N.J. fishing industry works to recover from Sandy
POINT PLEASANT BEACH, N.J. - Commercial fisherman Jim Lovgren has navigated some rough seas lately. First, his 70-foot trawler, Viking II, swamped in high waves and sank 80 miles off Cape May in late September.
POINT PLEASANT BEACH, N.J. - Commercial fisherman Jim Lovgren has navigated some rough seas lately.
First, his 70-foot trawler, Viking II, swamped in high waves and sank 80 miles off Cape May in late September.
Then, on Oct. 22, Sandy took a dramatic swipe at the Fisherman's Dock Cooperative, where Lovgren is a director and about a dozen third- and fourth-generation fishermen bring their catch to be sold at markets throughout the country.
The operation, which has survived plenty of ferocious hurricanes and howling nor'easters since it was established on the docks along Channel Avenue nearly 60 years ago, had never experienced anything as bad as Sandy, Lovgren said.
"This is the kind of thing that can make you want to give up," said Lovgren, 56, of Brick. "But I'm at the stage in life where I'm too old to find a new career . . . or a new way of life."
A no-nonsense, salt-of-the-sea kind of man, Lovgren is so immersed in the fisheries business that at any given moment he could be on the deck of a boat; in Washington, testifying before Congress; or in a quiet corner, writing poetry about the beauty of the ocean's bounty. In 2006, he received the Highliner Lifetime Achievement Award from National Fisherman, a journal of the commercial fishing industry.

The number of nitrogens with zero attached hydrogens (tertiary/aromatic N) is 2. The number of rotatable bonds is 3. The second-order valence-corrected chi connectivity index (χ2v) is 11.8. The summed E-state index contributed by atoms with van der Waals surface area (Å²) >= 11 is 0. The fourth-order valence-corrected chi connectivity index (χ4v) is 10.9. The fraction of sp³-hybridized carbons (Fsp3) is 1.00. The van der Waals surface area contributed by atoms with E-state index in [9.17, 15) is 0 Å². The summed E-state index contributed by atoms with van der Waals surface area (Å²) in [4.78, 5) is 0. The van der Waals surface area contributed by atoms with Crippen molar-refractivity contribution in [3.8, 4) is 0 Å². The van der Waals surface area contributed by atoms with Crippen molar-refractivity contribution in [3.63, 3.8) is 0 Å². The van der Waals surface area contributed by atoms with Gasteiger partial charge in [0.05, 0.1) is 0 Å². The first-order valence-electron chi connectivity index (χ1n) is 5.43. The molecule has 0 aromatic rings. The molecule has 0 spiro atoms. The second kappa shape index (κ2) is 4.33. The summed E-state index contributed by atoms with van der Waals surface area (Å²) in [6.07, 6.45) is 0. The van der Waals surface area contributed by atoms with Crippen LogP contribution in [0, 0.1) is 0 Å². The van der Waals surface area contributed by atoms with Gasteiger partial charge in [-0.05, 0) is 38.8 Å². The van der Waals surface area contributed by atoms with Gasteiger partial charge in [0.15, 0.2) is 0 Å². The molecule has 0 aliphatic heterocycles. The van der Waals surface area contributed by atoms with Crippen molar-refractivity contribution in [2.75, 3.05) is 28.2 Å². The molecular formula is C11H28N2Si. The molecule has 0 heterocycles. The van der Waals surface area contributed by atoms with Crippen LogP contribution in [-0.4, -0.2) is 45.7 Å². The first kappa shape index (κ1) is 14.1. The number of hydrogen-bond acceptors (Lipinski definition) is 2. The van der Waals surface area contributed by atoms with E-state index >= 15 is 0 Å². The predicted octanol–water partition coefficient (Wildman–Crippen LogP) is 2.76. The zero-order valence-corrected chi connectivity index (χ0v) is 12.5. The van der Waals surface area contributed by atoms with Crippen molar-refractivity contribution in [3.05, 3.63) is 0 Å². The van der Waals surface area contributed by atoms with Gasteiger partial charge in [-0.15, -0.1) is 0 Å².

Fisheries up and down the Shore suffered varying degrees of Sandy damage. North of Point Pleasant, the docks, processing facility, and restaurant at the Belford Seafood Cooperative near Sandy Hook nearly washed away. South, on Long Beach Island, the Viking Village commercial seafood operation in Barnegat Light suffered a little damage to its office and docks. In Atlantic City and Cape May, fleets saw almost no damage.
On Friday, the U.S. Department of Commerce declared a federal fisheries resource disaster for New Jersey and New York, opening the door for emergency federal funding for the region's industry. Aid could include reimbursement for losses, equipment repair and replacement, restoration of ecosystems and fisheries, and job retraining, according to an announcement of the aid.
New Jersey's $2.7 billion commercial and recreational fishing industry "is not only a defining element of the Jersey Shore and a crucial tourism draw, but is also vital and [an] essential component of New Jersey's coastal economy and invaluable recreational activity," Gov. Christie wrote in the letter requesting the declaration.
The storm churned the sea and "confused" fish, according to Lovgren and others. It brought an abrupt end to the lucrative fall season, when vessels usually land scallops, tuna, and summer flounder by the boatload. Sought-after migratory fish headed for calmer waters, leaving the less desirable winter catch - dogfish, skate, and a few fluke.